I think this list applies to most industries, to varying degrees. Understanding these changes and adapting your communication strategies sooner rather than later offers many advantages.
Here’s the list in slide form, followed by the text version for easy sharing.
(Please comment and share with me any ways you think social is changing everything and I’ll include them in a future version.)
All events happens in real time.
Social media is live media. If a customer service issue happens, it’s tweeted in the moment and people start reacting. This presents both huge challenges and opportunities. Effective rapid response can prevent issues form getting out of control, while lack of timely response can be costly. Learn how to work in real time.
Marketing, public relations, branding and client support get all mixed up together.
The business silos are being torn down by social media. Resolving a client’s complaint online is a way to demonstrate your value proposition to a new prospect. Effective online branding is not only a business development strategy, but also a recruiting strategy for new talent. Nothing happens in isolation any more, so start thinking about how to reorganize your teams accordingly.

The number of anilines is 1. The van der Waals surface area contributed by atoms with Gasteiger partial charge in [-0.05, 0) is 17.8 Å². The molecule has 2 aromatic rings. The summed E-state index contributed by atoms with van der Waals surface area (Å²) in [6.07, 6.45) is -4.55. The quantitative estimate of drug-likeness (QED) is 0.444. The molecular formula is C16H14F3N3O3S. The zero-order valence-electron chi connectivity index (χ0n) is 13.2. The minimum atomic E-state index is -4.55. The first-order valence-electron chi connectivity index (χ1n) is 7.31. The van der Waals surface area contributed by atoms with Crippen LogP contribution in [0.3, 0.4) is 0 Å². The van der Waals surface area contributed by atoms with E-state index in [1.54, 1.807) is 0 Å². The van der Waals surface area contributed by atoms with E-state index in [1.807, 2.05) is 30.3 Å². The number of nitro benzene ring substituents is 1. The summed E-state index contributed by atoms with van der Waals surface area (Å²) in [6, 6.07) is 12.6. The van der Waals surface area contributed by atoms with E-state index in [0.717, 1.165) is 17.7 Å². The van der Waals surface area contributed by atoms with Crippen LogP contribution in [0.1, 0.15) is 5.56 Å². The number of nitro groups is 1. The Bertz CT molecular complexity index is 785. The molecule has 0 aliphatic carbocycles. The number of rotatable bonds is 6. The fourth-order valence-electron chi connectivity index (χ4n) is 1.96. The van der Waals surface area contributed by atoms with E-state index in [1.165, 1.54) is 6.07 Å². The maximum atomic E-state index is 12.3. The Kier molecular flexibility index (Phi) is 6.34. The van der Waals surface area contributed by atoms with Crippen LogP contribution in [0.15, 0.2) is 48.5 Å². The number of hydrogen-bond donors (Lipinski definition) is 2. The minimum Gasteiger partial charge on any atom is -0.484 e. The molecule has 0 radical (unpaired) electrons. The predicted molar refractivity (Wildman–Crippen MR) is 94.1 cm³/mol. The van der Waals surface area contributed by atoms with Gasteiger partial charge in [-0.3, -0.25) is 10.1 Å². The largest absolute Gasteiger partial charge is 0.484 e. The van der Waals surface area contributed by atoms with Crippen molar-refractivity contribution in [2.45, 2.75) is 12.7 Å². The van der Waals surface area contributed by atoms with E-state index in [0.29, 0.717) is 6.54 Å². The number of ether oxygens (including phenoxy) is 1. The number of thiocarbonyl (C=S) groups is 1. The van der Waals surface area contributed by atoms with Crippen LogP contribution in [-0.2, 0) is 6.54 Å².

It’s a dialogue, not a monologue.
Social media is not a new pipe for the old marketing messages. No one cares about your marketing. They have their own needs and cares and you need to start listening to them and talking about things people want to hear. We have two ears and one mouth for a reason.
You have no control, only influence.
Social media levels the communications playing field. Smaller companies can compete with larger ones and customers have more influence then ever before on how you are perceived in the marketplace. Old-fashioned marketers are afraid of this lack of control. New-thinking marketers embrace it and use social media to cultivate influence.
You can’t outsource your voice.
You can buy a tool. You can buy a strategy. You can buy a creative person to produce content. But you cannot hire someone to be you in your social networks as well as you can be you. So don’t try.
Attention is the most scarce commodity of all.
People’s attention is the most valuable commodity of all in this new economy of influence. It’s also the most scarce. Even a few people who are paying attention and care can make a big difference in your markets. Attract attention and when you get it, don’t squander it.
The time you spend is more precious than the money.
Social networking is about relationships between people. Sure, great content gets peoples’ attention and provokes sharing and conversations. But when someone steps forward and wants to engage, taking the time to engage is the most valuable thing you can do. No amount of fancy gifts, offers or trinkets can replace human engagement as a driver of business.
Personal brand is as important as corporate brand.
Social media has levelled the brandscape and put a powerful set of tools in the hands of individuals. In most businesses, people do business with people – and not just any people. People do business with people they know, like and trust. If you’re not leveraging your personal brand to show people who you are and what you believe in, you’re leaving money on the table.